According to Clark, heightened concern and in some cases misinformation surrounding insurance for P2P car sharing members is the result of the sheer newness of the industry. “There have been several instances of our California customers being told by front line insurance representatives that their insurance would be cancelled if they rented their car to a neighbor even though it would be illegal for an insurance company to do that in California,” Clark said.

In addition, Clark believes that insurance industry spokespeople have been conservative in their statements about the new practice to reserve their companies’ rights. “It’s not surprising that some insurers would not go on record with the New York Times to say they would never cancel an insurance policy because the owner rents out his/her car,” said Clark. “Their public statements to the New York Times likely do not reflect what they would do in practice, and do not match what we’ve seen in real world use at RelayRides.”

California is one of three states (Washington and Oregon are the others) that have recently passed laws making it illegal for insurance companies to cancel policies because a policyholder rents their car to another individual. Those in the P2P car sharing industry view these laws as technically unnecessary but important to public adoption of their services.

Insurance companies have had ample opportunity to oppose these new laws, but have not mounted a serious effort to do so. In fact, there were zero votes against AB 1871, the California peer to peer car sharing insurance law that went into effect January 2011. There the law was viewed as good for working families and the environment appealing to both sides of the political aisle. The Senates in Oregon and Washington showed similar overwhelming support for the laws with votes of 25-3 and 44-4, respectively.

This trend contradicts the view expressed in the New York Times piece that the insurance industry is mostly against the practice and that it's risky for policyholders. In fact, some see P2P car sharing as a big opportunity for the insurance industry.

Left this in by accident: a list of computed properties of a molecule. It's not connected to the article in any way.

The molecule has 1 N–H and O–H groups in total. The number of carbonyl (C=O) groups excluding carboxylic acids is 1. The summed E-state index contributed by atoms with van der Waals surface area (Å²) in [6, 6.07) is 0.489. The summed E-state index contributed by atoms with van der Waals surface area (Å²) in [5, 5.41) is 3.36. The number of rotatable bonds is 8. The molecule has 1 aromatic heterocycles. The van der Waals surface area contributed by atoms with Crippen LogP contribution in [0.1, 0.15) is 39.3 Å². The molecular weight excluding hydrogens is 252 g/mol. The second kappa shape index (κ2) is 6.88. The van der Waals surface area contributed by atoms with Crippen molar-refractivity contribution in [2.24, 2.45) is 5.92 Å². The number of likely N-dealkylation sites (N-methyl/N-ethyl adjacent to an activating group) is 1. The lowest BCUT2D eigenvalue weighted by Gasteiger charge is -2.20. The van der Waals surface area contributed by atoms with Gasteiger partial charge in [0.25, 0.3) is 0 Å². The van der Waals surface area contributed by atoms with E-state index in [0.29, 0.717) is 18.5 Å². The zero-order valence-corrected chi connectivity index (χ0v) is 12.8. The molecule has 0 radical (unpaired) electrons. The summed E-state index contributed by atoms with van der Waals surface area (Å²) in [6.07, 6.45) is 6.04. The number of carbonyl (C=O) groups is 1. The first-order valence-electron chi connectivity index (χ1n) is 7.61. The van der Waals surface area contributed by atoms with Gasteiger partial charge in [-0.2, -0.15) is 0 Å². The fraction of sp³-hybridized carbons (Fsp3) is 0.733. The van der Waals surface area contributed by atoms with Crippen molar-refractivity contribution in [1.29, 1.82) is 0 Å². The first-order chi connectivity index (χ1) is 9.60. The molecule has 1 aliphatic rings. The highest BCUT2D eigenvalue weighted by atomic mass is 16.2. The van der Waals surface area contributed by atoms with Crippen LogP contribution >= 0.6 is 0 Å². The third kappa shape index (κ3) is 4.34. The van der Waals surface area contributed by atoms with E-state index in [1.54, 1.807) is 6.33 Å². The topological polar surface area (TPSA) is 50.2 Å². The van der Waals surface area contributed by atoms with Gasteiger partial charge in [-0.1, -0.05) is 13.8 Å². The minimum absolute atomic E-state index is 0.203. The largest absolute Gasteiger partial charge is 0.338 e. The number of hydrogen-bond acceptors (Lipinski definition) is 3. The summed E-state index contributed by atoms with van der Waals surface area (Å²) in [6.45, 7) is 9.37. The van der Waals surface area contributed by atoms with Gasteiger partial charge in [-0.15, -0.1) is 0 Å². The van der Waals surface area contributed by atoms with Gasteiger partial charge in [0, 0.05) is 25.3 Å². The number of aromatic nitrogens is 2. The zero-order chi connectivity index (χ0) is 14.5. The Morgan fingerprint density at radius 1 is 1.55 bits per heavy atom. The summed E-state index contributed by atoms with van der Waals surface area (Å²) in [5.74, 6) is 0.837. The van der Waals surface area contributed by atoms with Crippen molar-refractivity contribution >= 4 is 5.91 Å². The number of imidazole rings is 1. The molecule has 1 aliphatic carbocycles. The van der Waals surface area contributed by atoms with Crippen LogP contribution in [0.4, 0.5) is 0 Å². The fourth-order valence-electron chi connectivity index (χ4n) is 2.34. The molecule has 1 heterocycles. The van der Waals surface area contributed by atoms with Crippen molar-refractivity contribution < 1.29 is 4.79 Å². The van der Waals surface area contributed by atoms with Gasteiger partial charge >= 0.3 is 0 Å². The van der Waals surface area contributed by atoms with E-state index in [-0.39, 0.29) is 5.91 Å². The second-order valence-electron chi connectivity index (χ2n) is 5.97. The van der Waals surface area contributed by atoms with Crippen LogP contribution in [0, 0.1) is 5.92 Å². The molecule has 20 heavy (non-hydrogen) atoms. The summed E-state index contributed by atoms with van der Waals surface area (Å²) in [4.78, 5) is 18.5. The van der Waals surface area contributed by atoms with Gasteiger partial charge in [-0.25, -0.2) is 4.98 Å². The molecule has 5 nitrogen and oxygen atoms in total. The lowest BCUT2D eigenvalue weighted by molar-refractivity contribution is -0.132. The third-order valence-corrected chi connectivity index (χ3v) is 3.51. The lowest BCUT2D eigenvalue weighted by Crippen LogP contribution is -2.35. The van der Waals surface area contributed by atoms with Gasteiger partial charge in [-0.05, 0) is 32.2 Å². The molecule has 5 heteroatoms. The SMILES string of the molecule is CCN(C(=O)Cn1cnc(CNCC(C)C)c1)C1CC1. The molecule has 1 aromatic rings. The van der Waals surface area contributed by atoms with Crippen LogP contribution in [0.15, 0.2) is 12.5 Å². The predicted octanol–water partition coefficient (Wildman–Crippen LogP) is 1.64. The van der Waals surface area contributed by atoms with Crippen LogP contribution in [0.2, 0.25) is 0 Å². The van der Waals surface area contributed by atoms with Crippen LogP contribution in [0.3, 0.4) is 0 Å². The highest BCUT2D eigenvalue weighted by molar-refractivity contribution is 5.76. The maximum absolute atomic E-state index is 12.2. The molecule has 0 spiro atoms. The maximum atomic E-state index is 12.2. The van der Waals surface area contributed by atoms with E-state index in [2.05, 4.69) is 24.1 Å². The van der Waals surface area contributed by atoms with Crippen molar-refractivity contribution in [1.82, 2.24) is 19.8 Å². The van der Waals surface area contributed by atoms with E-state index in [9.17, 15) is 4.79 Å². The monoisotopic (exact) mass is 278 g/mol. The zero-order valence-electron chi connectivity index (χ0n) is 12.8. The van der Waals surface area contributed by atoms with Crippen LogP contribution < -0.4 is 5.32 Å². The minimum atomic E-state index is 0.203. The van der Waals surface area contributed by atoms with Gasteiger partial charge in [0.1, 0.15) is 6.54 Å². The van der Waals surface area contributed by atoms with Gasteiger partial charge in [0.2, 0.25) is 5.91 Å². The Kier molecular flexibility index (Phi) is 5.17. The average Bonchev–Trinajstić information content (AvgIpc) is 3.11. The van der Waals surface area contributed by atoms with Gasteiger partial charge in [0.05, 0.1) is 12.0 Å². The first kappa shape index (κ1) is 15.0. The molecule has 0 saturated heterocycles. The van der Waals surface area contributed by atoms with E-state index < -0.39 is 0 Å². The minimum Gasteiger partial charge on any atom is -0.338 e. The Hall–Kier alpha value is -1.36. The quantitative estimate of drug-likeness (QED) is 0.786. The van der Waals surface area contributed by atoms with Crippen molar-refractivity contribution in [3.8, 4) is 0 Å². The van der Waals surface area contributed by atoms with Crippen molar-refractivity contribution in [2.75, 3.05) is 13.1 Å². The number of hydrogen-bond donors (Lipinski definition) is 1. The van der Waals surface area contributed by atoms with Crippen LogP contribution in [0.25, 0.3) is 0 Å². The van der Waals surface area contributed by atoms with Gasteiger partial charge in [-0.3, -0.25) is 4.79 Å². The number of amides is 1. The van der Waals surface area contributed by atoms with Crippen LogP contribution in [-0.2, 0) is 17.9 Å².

Heffernan Insurance Brokers in the San Francisco Bay Area would rather be at the forefront of this change than hang back. Seeing the growth of P2P asset-sharing companies prompted the agency to develop insurance products specifically for P2P sharing businesses so end users, companies, and investors are adequately protected. "Many insurance companies and financial institutions have an appetite for change and innovation...the success in bringing new insurance products to the market is persistence and the ability to communicate ideas in a relevant way," said Julie Davis, Vice President at Heffernan. Getaround is one of her clients. 

So what does all of this ultimately mean for you, the car owner and would-be car sharer?

If you live in California, Oregon, or Washington, there is no risk of losing your car insurance if you rent your car to another individual. If you live in the other 47 states, your carrier has the right to cancel or non-renew if you rent your car to another individual. However, it’s unlikely they will.

P2P car sharing companies offer insurance policies that cover cars during rental to fill in the gap in personal coverage in the unlikely case of an accident. Simply put: know what your car sharing insurance covers and how that relates to your personal car insurance policy. And as always, keep sharing but use your common sense and know your risks.